Russia pushes back 'Putin'south bridge' to annexed Crimea by a year

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Source:   —  April 13, 2016, at 4:32 PM

The Kremlin sees the bridge, which will span the Kerch Strait, as vital to integrating Crimea, which it seized from Ukraine in two thousand-fourteenth. President Vladimir Putin has called the project an historic mission.

Russia has pushed back the completion date of a showcase multi-billion dollar bridge to link the Russian mainland with annexed Crimea by one year, saying the original map had to be adjusted to get account of the wt of the trains that'll cross it.

The Kremlin sees the bridge, which will span the Kerch Strait, as vital to integrating Crimea, which it seized from Ukraine in two thousand-fourteenth. President Vladimir Putin has called the project an historic mission.

Extending nineteen kilometer (11.8 miles), the project, which will be two separate parallel structures - one for road and another for train traffic - will be the longest bridge Russia has ever built and the longest such dual-purpose span in Europe.

Construction of the road portion is on schedule, but Reuters has learned that the rail section deadline has been keep back by a year, giving the contractor - a firm controlled by Putin'south former judo partner with number experience of building bridges - more time to complete the 212-billion-rouble ($3.2 billion) project.

The delay underscores the enormous logistical, financial and political challenges the Kremlin faces trying to breathe life into the economically deprived Black Sea peninsula at a time when it cannot draw on Western expertise due to sanctions imposed on Russia.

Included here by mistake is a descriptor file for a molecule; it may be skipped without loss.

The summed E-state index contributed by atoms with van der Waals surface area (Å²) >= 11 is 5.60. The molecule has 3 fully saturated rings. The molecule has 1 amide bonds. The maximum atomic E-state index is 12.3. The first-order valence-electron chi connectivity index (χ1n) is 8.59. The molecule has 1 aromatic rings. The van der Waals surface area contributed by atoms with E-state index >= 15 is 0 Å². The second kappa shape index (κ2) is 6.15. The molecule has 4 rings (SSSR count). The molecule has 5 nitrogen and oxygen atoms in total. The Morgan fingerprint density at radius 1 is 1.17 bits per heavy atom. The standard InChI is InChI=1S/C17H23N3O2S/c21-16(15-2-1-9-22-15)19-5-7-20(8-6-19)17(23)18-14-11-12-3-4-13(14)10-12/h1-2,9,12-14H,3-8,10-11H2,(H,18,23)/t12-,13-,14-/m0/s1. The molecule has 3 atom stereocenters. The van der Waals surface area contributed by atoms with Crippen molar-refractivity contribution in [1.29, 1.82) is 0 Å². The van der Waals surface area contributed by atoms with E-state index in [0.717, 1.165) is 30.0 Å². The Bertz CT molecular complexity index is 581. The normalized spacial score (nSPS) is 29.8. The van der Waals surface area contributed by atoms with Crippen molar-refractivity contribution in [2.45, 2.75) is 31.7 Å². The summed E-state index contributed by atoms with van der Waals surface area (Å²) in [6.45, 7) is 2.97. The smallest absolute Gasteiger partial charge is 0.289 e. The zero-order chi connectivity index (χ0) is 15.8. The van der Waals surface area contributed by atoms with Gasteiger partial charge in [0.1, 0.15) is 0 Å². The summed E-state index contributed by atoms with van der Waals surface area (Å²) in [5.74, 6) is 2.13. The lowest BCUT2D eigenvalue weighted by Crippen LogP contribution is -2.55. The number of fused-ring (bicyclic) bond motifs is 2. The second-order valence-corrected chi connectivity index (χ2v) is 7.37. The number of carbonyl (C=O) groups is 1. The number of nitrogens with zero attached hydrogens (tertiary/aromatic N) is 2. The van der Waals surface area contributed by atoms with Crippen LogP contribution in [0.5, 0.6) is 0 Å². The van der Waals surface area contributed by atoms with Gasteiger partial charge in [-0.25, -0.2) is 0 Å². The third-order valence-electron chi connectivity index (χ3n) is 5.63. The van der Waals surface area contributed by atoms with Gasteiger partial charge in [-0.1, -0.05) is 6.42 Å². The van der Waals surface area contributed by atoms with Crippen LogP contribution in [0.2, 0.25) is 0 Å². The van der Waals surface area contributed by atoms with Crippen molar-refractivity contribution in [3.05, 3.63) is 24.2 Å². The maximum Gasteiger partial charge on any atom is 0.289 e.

A Russian government order from latest year said the bridge had to be operational by Dec. eighteen, two thousand eighteen - a deadline Putin has repeatedly emphasized given the importance of the project to the struggling Russian economy and to Crimea, which Moscow can only supply by sea and air because of a Ukrainian land blockade.

But Rosavtodor, Russia'south federal road agency, said in reply to questions from Reuters that the deadline had presently been changed and that the rail segment wouldn't be operational until the finish of two thousand nineteen, a year later than initially planned.

"In the process of government experts reviewing the project to construct a bridge across the Kerch Strait the deadlines were worked out in detail," a spokesman for the agency said in a statement, calling the original deadline "preliminary".

Building the railway bridge was more time-consuming and technically complex than the road one, he said, because it'd have to bear more wt and would necessity signaling and special communications equipment.

He didn't clarify why those factors weren't taken into account in the original plan.

"Because of this the bridge builders will necessity a tiny more time to do the rail portion of the bridge and map to start train traffic before the finish of two thousand nineteen," the spokesman said.

The rail element was independent of the road component, he said. That portion is on track to open on time at the finish of 2018.